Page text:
I haven't had a chance to listen to the entire album, but "Pedal Steel" is a standout track from the upcoming New Denver and "Coffee" is a great tune from their Old York EP, available now on iTunes for under $5.00. As for the sound, they play a brand of garage-Americana that draws on influences ranging from Sonic Youth to Willie Nelson. - Hear Ya Indie Blog


MOTEL MOTEL
Motel Motel first caught our attention with the song 'Coffee', a five-minute retelling of a tale complicated by wine, cocaine and the eponymous stimulant. At its inception, frontman Eric Engel sounds wounded and defeated, but as the string section and chugging guitars gradually build up steam, his voice gives way to resounding urgency and vigor. We've got high hopes for their brand of rattling, old-timey country on their soon-to-be released full-length, New Denver. - L Magazine


The debut record New Denver clocks in at an ambitious 72 minutes, and every single one of them is necessary listening. This is NYC´s best debut record of 2008. - NY PRESS


"Motel Motel is not a statement band. It might be playing at a benefit concert—thrown by the Press’ own Jonny Leather— this weekend for the Jiamini Scholarship Fund (which provides educational scholarships to Tanzanian children), but the quintet isn’t out to change the face of music or throw an agenda at you. Though it will occasionally talk politics. At a show last Thursday, guitarist Mickey Theis said the band had the pending presidential debate in mind and had worked out a dialogue with John McCain, who still had yet to confirm his appearance. “We were joking around and saying, ‘We won’t play until John McCain debates!’ And then John McCain comes back and says, ‘I won’t debate until Motel Motel plays!’” Luckily, the band was willing to concede first.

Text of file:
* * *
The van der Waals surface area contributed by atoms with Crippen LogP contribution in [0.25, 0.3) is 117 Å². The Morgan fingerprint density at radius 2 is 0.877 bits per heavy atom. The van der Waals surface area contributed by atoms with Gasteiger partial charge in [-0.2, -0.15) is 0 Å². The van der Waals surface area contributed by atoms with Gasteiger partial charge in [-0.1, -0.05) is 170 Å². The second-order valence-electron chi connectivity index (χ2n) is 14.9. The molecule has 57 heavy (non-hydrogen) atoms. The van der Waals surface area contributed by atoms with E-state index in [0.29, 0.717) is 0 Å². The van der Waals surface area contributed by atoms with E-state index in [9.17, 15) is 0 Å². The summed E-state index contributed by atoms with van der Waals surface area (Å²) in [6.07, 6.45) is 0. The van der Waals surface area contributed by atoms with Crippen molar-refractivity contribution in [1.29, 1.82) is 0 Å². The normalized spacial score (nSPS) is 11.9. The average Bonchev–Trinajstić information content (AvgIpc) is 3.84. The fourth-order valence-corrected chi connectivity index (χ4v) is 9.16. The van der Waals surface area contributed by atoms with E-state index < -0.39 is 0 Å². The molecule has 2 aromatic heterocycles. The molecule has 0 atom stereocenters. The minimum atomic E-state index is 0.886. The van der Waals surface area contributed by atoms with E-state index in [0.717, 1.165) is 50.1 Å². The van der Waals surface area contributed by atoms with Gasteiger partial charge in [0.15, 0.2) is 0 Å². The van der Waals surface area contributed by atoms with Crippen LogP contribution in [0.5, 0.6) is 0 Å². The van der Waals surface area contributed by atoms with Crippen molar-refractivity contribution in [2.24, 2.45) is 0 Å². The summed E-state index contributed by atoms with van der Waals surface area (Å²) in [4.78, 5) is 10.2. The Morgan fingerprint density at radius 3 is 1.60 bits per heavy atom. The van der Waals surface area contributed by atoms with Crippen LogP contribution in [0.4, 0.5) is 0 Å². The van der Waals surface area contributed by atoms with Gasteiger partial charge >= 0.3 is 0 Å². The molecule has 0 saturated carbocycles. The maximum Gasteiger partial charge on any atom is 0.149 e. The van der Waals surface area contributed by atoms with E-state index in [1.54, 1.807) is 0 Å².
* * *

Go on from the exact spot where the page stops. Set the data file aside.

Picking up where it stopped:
Motel Motel formed as a trio in 2006 with Theis, vocalist Eric Engel and bassist Timothy Sullivan. Theis explains that the trio played few live shows and was meant more as a “songwriting project” among the three New School students. Engel majored in psychology, while Theis, 21, and the band’s youngest member, is still in school and studies fiction writing. Drummer Jeremy Duvall came into the picture as a friend of Sullivan’s, the two having met in Boston during a stint at the Berklee College of Music. All of the band’s members have some sort of music-study background, except for Engel, whom Theis jokes only wanted to form a serious band because he “just didn’t want to go to grad school.” The group’s most recent addition, Erik Gundel on pedal steel, banjo and piano, joined within the last couple of months.

The band resides predominantly in Brooklyn and Queens, but during a tour in the summer of 2007, the guys planted some roots in Colorado, Theis’ home state. Motel Motel finished up some tour dates, rented out the basement of an apartment in Boulder and spent the rest of the summer writing and recording songs in spaces that included a spacious music hall at the University of Denver. “The security guards asked us to leave a couple times,” Theis says. “We felt dangerous.” The songwriting process at that time involved Engel coming to the table with an idea and the rest of the group toying with it, but now Theis says every member offers up original ideas and opinions. “It’s an annoyingly democratic band.”